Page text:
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Jan Advocate 2017

26 V O L . 7 5 P A R T 1 J A N U A R Y 2 0 1 7 THE ADVOCATE THE ROLE OF THE LEGAL PROFESSION The legal profession is British Columbia has good reason to lead the country in reconciliation. With the exception of the Douglas Treaties negotiated with Aboriginal groups on Vancouver Island between 1850 and 1854 and Treaty 8 negotiated with eight First Nations in northeastern British Columbia in 1899, no treaties were signed in British Columbia until 1998. Many First Nations wished to negotiate treaties, but the province refused to recognize Aboriginal title. Therefore, most of British Columbia is unceded Aboriginal land traditionally under the jurisdiction of distinct nations. The process of reconciliation in British Columbia has barely begun. One way to develop transformative reconciliatory practices among the private bar is for law firms, or individual lawyers, to consider adopting, in consultation with willing Aboriginal communities, a Reconciliation Action Plan (“RAP”). The RAP program was initiated by Reconciliation Australia in 2006. Under the RAP program, Reconciliation Australia works with organizations to develop frameworks for organizations to implement their vision for reconciliation.5 A RAP is a document that sets out the commitments an organization will make to contribute to reconciliation. Following the example provided by Reconciliation Australia, the following is a list of reconciliation activities and principles that could be adopted by a law firm in British Columbia (or by individual lawyers) using a RAP framework:6 Recognition • Recognize the residential school legacy comes from a deeper history of colonialism and the taking of Aboriginal land, actions supported by law. • Recognize the unceded traditional territories of B.C. First Nations. • Recognize that Aboriginal peoples possess distinct cultures and identities, and have unique relationships to the land, waters and resources. • Recognize the cultural, linguistic, economic, and geographic barriers that confront Aboriginal people in accessing the legal system and seeking legal redress. • Recognize the over-representation of Aboriginal people in Canadian prisons, and the under-representation of Aboriginal people in the legal profession. Build Cultural Capacity • Provide training on TRC recommendations. • Promote awareness of the historical injustices, rooted in law, that have existed for Aboriginal people in Canada.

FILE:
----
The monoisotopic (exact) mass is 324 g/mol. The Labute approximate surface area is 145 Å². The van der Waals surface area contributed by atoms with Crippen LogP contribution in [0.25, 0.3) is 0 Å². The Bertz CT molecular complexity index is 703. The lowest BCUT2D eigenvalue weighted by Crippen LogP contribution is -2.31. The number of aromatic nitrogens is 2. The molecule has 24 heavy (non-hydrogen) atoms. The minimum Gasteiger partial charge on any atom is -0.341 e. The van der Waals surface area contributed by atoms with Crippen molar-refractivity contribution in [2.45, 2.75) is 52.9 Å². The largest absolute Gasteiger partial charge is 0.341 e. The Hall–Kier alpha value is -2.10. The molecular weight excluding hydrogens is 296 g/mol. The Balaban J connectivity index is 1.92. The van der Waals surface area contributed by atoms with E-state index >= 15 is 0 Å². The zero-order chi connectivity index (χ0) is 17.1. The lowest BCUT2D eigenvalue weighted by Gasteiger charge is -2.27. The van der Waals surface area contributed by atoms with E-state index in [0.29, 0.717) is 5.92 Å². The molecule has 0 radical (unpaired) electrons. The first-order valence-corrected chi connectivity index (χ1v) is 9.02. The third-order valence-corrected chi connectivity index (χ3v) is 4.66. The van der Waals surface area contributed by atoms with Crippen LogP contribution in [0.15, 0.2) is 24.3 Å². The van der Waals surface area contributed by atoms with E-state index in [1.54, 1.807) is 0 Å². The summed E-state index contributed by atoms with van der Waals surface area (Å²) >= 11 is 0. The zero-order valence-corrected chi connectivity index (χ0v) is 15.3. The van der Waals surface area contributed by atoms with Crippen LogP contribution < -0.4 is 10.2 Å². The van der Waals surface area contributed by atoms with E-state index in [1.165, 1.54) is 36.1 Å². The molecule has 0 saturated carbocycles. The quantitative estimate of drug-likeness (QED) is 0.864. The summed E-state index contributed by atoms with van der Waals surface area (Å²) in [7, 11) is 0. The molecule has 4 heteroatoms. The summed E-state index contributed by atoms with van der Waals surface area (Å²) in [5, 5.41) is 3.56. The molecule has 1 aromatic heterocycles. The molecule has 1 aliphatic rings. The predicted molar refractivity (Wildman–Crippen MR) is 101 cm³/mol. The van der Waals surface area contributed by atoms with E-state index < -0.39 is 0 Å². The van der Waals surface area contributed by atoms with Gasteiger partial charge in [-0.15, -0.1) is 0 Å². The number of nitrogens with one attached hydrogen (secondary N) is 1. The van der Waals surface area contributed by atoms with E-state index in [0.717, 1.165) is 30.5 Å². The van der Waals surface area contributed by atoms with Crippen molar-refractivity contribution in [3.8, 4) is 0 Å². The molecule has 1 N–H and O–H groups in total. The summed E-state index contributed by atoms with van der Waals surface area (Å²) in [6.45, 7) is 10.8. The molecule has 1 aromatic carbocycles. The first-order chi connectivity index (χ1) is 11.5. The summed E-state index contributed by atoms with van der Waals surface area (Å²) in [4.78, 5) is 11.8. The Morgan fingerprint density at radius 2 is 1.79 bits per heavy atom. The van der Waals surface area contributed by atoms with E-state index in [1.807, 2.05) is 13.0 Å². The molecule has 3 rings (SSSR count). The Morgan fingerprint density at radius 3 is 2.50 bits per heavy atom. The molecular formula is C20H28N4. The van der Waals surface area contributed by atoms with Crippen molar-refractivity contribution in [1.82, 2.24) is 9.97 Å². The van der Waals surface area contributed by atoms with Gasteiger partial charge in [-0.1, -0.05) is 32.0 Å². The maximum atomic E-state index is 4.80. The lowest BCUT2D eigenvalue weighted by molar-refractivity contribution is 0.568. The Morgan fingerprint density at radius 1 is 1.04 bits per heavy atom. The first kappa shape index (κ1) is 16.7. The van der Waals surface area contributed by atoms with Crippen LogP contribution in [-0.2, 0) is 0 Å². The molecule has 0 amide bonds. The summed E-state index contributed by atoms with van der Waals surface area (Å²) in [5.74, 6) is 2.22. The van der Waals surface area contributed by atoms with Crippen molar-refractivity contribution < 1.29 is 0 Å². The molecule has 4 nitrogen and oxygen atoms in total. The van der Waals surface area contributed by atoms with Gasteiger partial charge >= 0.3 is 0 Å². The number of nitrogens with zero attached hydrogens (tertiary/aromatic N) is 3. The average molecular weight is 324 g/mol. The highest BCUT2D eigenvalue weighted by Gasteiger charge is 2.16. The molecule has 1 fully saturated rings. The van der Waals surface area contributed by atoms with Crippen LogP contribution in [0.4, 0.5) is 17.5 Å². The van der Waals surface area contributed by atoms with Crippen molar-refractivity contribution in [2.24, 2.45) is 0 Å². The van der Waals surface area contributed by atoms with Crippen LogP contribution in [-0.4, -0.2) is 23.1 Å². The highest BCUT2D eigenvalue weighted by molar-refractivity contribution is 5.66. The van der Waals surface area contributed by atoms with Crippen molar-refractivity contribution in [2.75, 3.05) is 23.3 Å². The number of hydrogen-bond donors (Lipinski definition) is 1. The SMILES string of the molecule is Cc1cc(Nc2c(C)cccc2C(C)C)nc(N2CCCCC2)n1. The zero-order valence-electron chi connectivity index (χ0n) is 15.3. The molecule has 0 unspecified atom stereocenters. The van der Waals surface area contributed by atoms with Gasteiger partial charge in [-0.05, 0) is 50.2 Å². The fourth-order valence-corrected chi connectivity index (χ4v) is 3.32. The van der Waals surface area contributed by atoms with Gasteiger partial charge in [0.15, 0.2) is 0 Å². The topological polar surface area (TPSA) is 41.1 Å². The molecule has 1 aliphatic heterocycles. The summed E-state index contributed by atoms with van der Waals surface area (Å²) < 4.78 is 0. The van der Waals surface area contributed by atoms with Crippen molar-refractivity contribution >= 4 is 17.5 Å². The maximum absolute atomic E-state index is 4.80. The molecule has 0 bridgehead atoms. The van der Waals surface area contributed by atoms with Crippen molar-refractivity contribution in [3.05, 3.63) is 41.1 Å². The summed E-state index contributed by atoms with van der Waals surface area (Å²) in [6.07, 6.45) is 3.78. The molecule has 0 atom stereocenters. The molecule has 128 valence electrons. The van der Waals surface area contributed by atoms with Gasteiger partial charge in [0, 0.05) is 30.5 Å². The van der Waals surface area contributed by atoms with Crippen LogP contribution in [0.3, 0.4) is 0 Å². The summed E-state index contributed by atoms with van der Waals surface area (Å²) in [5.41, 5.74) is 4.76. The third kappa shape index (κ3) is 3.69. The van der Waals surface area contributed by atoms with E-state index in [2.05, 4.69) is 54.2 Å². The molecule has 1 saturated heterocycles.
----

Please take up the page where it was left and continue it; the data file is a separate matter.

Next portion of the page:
Jan Advocate 2017
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